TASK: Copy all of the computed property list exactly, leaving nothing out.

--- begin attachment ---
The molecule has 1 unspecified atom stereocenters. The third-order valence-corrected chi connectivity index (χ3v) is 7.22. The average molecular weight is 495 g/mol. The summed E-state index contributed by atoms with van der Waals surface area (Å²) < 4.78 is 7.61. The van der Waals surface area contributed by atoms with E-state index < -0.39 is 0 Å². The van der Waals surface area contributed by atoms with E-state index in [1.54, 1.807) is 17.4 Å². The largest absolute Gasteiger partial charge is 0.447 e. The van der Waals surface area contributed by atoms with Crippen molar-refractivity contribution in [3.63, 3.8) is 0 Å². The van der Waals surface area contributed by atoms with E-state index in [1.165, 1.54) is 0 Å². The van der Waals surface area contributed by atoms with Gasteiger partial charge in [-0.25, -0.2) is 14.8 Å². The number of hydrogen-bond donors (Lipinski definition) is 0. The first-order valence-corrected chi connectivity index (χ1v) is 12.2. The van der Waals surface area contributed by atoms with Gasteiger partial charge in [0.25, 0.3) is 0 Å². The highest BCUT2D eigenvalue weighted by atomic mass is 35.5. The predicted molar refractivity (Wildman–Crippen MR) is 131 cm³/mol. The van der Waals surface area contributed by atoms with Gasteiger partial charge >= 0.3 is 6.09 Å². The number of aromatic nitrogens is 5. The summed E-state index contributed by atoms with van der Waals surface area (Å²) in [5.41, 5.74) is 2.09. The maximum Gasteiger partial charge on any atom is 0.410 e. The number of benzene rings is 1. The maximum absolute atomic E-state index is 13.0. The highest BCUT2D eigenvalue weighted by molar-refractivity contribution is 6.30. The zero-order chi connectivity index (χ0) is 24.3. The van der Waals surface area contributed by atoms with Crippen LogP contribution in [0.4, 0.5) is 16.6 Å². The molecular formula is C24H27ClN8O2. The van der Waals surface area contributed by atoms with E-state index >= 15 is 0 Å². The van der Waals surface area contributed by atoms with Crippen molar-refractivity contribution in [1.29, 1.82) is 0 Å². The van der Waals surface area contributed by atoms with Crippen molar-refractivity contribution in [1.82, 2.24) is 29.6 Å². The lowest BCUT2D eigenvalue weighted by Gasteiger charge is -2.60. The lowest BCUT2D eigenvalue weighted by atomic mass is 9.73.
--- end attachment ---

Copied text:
The molecule has 1 unspecified atom stereocenters. The third-order valence-corrected chi connectivity index (χ3v) is 7.22. The average molecular weight is 495 g/mol. The summed E-state index contributed by atoms with van der Waals surface area (Å²) < 4.78 is 7.61. The van der Waals surface area contributed by atoms with E-state index < -0.39 is 0 Å². The van der Waals surface area contributed by atoms with E-state index in [1.54, 1.807) is 17.4 Å². The largest absolute Gasteiger partial charge is 0.447 e. The van der Waals surface area contributed by atoms with Crippen molar-refractivity contribution in [3.63, 3.8) is 0 Å². The van der Waals surface area contributed by atoms with E-state index in [1.165, 1.54) is 0 Å². The van der Waals surface area contributed by atoms with Gasteiger partial charge in [-0.25, -0.2) is 14.8 Å². The number of hydrogen-bond donors (Lipinski definition) is 0. The first-order valence-corrected chi connectivity index (χ1v) is 12.2. The van der Waals surface area contributed by atoms with Gasteiger partial charge in [0.25, 0.3) is 0 Å². The highest BCUT2D eigenvalue weighted by atomic mass is 35.5. The predicted molar refractivity (Wildman–Crippen MR) is 131 cm³/mol. The van der Waals surface area contributed by atoms with Gasteiger partial charge >= 0.3 is 6.09 Å². The number of aromatic nitrogens is 5. The summed E-state index contributed by atoms with van der Waals surface area (Å²) in [5.41, 5.74) is 2.09. The maximum Gasteiger partial charge on any atom is 0.410 e. The number of benzene rings is 1. The maximum absolute atomic E-state index is 13.0. The highest BCUT2D eigenvalue weighted by molar-refractivity contribution is 6.30. The zero-order chi connectivity index (χ0) is 24.3. The van der Waals surface area contributed by atoms with Crippen LogP contribution in [0.4, 0.5) is 16.6 Å². The molecular formula is C24H27ClN8O2. The van der Waals surface area contributed by atoms with E-state index >= 15 is 0 Å². The van der Waals surface area contributed by atoms with Crippen molar-refractivity contribution in [1.29, 1.82) is 0 Å². The van der Waals surface area contributed by atoms with Crippen molar-refractivity contribution in [1.82, 2.24) is 29.6 Å². The lowest BCUT2D eigenvalue weighted by Gasteiger charge is -2.60. The lowest BCUT2D eigenvalue weighted by atomic mass is 9.73.